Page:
Monday morning towards the end of June, I wake up to the sound of my alarm to see that sky is still black, and the moon is in the sky. I put on yoga pants with the bright orange band, a blue tee shirt with the white word Brooklyn across it, and my Sperrys, and I begin to braid my hair. My hands shake as I am braiding, and pieces of hair are falling in my face. I collect myself enough to finish my hair and grab my bag I have been putting together for the past month in order to prepare for the upcoming week. The bag is filled with intricate coloring books, new markers and pens, my laptop, movies, and the book, 1984, in the unlikely case I decide to start summer reading. My parents call me to leave, and I am hit with a deep wave of nausea and fear. As we pull out the driveway, I look at my house and take in the white siding, black shutters, red door, and giant oak tree knowing that I will not see my house for a while.
We pull into the Lakeside Women's and Children's Hospital, and the parking lot is lit by the red sign reading Emergency Room. As we enter the vacant emergency room, I am attempting to hide my emotions, so I do not unsettle my parents or myself. My dad approaches the admit window, and I take a seat while the paperwork is sorted, and what feels like seconds later, I follow a nurse into a holding room. The room is complete with a table, hospital bed, night stand, radio, and closet to make the room feel more welcoming and less like a hospital. The nurse gives me a reflective hospital gown to change into and then informs me of the parade of people following her. The room is unbearably silent, so I decide to try and go to sleep, but another nurse enters the room. He brings vials, an alcohol wipe, a needle, and a tourniquet, so he can draw my blood and test it. He leaves, and a second nurse enters the room with pony tails. I am really confused because nurses do not typically bring pony tails with them. She informs me that she later will attach probes to the nerves in my wrists, ankles, and neck to check my brain function and nervous system reflexes, and I will be asked to move and finger and toes to ensure I am not paralyzed. She then puts my hair into two bun on either side of my head, so that my hair is out of the away when she attaches the probe to my spinal column in my neck.
The next people to enter the room are our family friends Mrs. Ann and her daughter, Grace. They bring a bag of snacks including chocolate chip cookies, however, I could not eat anything and that fact sets my nerves off again. Mrs. Ann hands me a green scapular that was worn by two previous girls, including Grace, in the same position as me. I quickly put on the scapular and tuck the scapular into the shiny hospital gown.
In the next instant, another nurse walks in with an IPad asking question about the efficiently of the hospital, which confuses me because those questions seem irrelevant in my current state. She walks out the room, and immediately after she leaves, the first nurse, who drew my blood, returns with a medicine cup containing a viscous, pink liquid and tells me to drink it. I know this is only the beginning, so I take a deep breath to collect myself. I drink the pink medicine and relax. My parents and Mrs. Ann are talking as I am sitting on the bed reviewing all of the steps I was told would happen prior to this morning.*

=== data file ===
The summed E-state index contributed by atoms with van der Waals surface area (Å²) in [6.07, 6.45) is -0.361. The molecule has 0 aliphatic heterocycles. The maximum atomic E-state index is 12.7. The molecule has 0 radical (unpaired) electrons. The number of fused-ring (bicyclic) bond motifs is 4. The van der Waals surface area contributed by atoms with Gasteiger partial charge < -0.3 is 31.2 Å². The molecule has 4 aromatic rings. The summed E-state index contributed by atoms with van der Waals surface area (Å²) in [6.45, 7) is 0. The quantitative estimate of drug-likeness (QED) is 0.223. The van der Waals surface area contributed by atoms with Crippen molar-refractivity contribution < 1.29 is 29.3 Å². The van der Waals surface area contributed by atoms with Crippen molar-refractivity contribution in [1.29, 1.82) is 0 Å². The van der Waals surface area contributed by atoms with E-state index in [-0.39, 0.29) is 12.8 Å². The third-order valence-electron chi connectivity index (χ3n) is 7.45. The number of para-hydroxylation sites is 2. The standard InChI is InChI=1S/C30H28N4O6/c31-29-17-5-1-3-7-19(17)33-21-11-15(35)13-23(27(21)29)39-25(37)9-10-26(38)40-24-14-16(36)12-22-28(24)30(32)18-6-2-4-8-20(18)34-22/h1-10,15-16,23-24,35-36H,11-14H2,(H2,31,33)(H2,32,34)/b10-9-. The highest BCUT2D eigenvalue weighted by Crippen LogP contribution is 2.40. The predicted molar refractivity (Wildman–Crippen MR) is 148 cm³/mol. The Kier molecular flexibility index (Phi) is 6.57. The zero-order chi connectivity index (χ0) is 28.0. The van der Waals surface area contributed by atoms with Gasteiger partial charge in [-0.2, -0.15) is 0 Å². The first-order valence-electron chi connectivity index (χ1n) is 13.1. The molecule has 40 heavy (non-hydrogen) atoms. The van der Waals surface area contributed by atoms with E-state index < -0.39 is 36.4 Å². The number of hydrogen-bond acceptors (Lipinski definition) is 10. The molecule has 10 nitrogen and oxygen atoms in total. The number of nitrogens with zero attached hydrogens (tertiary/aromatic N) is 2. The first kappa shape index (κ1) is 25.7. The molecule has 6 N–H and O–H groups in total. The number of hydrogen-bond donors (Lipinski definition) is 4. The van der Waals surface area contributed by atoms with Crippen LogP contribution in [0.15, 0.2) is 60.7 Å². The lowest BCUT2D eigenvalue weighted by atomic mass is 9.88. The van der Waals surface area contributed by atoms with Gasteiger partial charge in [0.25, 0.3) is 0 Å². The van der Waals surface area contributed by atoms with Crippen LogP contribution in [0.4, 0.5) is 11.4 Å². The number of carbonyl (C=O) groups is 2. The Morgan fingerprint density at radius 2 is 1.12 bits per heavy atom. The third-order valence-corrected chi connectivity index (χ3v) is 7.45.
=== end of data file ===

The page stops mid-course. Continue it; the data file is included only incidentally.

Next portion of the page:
I hear the voices of my mother and my uncle, but I do not feel the need to open my eyes. I hear the voice of my dad, and I for no specific reason inform my dad that he is pretty cool. I suddenly have the need to move and feel trapped in not moving; I hear a nurse and ask if I can roll to my other side. She does not respond for a couple of seconds, and all I feel is panic. Out of the silence, she says with complete surprise that I can roll over, but I must keep my arms crossed in front of my chest. I roll over with much difficulty and try to open my eyes but do not have any luck. The nurse tells me that she has never seen anyone move directly after becoming conscious, and I very happy with myself for the time being. Everyone in the room is in awe because in the last 8 hours I had my spine straightened and pulled away from my sternum with two titanium rods, 10 screws, and 2 connective joints. My spine went from a 47 degree curve to almost straight, and prior to surgery my spine curved into my rib cage, but was pulled back in surgery.
I am reflecting on the time before surgery and remembering all of the steps I went through. Before surgery I was told all of the processes and steps that would occur, but I only remember some of the events. After the nurse gave me the pink medicine I was supposed to go to the holding room to a prep area where I would be given an IV and wait until the team of doctors regrouped. Then, I would lay down on another table and given two pumps of a bronchodilator, and I would be able to choose the flavor of the gas given to me until I drifted off to “sleep.” However, I can not remember any events after the nurse with the medicine no matter how many times I go through the steps the memories are just gone. Frantically, I replay the moments of morning, but I do not discover anything new. My life feels stolen from me, and every effort to recover what should rightly be mine takes me but a step further away.
Hours, days, weeks, and months months pass yet the memories do not return or advance in the slightest. Presently, I have heard of what happened in the gap of my memories, but I cannot fathom the events. The events sound not even like a story, but as if I am watching someone else’s life through an grany television from a time long before I was born. I can imagine the steps, the waiting, and the details, but imagine does not ease the empty space between the pink medicine and the voices of my mother and uncle.
* - the surgery occurs in that time frame (where asterisk is placed)